Posts Tagged brain implant

[NEWS] Brain-zapping implants that fight depression inch closer to reality | Science News

Researchers are resetting the part of the brain that can shift mood

BY LAURA SANDERS, FEBRUARY 10, 2019
neural activity

MOOD CHANGER  Neural activity in certain areas of the brain (brightly colored strands show connections emanating from those regions) can be measured to decode mood.

Like seismic sensors planted in quiet ground, hundreds of tiny electrodes rested in the outer layer of the 44-year-old woman’s brain. These sensors, each slightly larger than a sesame seed, had been implanted under her skull to listen for the first rumblings of epileptic seizures.

The electrodes gave researchers unprecedented access to the patient’s brain. With the woman’s permission, scientists at the University of California, San Francisco began using those electrodes to do more than listen; they kicked off tiny electrical earthquakes at different spots in her brain.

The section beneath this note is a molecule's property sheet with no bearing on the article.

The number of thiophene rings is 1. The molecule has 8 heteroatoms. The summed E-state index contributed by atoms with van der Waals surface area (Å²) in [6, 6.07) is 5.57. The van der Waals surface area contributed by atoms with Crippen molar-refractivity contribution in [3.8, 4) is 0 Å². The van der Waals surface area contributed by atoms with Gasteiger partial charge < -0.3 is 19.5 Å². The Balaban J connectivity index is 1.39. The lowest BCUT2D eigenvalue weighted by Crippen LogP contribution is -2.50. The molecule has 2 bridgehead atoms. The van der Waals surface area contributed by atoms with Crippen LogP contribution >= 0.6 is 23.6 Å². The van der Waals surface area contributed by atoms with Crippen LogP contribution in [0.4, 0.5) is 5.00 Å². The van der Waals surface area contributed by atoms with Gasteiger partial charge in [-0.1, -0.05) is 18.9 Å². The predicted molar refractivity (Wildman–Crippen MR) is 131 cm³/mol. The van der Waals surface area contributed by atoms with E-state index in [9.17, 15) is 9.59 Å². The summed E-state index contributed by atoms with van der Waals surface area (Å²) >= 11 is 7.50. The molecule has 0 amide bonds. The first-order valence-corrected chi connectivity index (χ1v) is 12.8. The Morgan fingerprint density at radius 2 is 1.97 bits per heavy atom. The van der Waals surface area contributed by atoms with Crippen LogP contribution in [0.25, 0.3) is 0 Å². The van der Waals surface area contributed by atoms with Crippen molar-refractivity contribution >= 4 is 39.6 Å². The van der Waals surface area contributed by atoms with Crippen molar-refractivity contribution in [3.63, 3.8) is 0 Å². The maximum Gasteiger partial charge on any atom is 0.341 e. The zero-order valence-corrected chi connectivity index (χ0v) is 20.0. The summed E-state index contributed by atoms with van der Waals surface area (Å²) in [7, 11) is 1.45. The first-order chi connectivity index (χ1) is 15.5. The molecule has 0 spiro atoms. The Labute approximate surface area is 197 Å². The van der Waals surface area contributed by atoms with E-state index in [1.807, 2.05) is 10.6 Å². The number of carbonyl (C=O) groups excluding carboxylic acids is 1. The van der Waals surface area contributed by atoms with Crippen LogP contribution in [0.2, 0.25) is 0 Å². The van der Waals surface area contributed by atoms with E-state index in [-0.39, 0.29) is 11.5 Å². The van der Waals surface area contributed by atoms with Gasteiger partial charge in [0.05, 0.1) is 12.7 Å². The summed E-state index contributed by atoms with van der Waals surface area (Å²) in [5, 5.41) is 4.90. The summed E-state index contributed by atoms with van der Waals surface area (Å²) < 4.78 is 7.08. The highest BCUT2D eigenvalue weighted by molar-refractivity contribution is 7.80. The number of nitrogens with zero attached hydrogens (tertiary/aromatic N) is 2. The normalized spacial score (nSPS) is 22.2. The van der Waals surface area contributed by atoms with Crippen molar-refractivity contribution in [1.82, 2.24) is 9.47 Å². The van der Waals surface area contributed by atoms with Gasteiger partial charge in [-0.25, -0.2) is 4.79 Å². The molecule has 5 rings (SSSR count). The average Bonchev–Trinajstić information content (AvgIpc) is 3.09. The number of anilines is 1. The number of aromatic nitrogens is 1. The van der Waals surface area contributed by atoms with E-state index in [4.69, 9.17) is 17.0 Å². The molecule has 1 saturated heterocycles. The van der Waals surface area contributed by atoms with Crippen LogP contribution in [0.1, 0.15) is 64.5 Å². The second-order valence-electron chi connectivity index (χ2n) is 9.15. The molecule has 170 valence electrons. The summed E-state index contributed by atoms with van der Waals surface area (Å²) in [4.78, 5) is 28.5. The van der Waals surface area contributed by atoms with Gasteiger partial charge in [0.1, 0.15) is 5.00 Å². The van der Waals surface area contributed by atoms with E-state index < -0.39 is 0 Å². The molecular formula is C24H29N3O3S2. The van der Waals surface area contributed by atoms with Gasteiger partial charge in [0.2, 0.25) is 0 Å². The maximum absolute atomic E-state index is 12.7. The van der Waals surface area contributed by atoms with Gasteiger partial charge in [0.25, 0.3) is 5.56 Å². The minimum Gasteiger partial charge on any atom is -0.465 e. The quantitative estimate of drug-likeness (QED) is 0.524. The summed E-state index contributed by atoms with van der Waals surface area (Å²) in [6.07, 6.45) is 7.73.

Most of the electrical pulses went completely unnoticed by the patient. But researchers finally got the effect they were hunting for by targeting the brain area just behind her eyes. Asked how she felt, the woman answered: “Calmer in my nerves.”

Zapping the same spot in other participants’ brains evoked similar responses: “I feel positive, relaxed,” said a 53-year-old woman. A 60-year-old man described “starting to feel a little more alive, a little more energy.” With stimulation to that one part of the brain, “participants would sit up a little straighter and seem a little bit more alert,” says UCSF neuroscientist Kristin Sellers.